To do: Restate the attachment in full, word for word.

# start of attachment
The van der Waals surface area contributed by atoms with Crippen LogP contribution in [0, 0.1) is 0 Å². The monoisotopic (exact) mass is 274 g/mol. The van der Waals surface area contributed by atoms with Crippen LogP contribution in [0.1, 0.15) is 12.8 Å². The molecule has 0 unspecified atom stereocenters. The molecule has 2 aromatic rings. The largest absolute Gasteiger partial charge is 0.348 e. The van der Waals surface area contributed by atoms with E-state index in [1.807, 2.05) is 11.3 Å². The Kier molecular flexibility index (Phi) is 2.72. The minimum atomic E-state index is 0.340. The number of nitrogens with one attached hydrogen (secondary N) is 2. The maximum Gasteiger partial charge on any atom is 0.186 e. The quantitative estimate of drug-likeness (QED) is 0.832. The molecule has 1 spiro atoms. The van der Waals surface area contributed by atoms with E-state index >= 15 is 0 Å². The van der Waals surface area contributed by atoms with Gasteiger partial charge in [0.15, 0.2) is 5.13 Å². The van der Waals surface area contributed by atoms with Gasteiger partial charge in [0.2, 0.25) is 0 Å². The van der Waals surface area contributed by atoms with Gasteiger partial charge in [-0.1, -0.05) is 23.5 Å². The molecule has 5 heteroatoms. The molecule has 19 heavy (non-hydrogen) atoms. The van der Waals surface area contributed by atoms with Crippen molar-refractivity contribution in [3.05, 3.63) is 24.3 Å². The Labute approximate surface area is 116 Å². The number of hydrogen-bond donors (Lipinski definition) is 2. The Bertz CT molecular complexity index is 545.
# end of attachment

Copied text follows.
The van der Waals surface area contributed by atoms with Crippen LogP contribution in [0, 0.1) is 0 Å². The monoisotopic (exact) mass is 274 g/mol. The van der Waals surface area contributed by atoms with Crippen LogP contribution in [0.1, 0.15) is 12.8 Å². The molecule has 0 unspecified atom stereocenters. The molecule has 2 aromatic rings. The largest absolute Gasteiger partial charge is 0.348 e. The van der Waals surface area contributed by atoms with E-state index in [1.807, 2.05) is 11.3 Å². The Kier molecular flexibility index (Phi) is 2.72. The minimum atomic E-state index is 0.340. The number of nitrogens with one attached hydrogen (secondary N) is 2. The maximum Gasteiger partial charge on any atom is 0.186 e. The quantitative estimate of drug-likeness (QED) is 0.832. The molecule has 1 spiro atoms. The van der Waals surface area contributed by atoms with E-state index >= 15 is 0 Å². The van der Waals surface area contributed by atoms with Gasteiger partial charge in [0.15, 0.2) is 5.13 Å². The van der Waals surface area contributed by atoms with Gasteiger partial charge in [0.2, 0.25) is 0 Å². The van der Waals surface area contributed by atoms with Gasteiger partial charge in [-0.1, -0.05) is 23.5 Å². The molecule has 5 heteroatoms. The molecule has 19 heavy (non-hydrogen) atoms. The van der Waals surface area contributed by atoms with Crippen molar-refractivity contribution in [3.05, 3.63) is 24.3 Å². The Labute approximate surface area is 116 Å². The number of hydrogen-bond donors (Lipinski definition) is 2. The Bertz CT molecular complexity index is 545.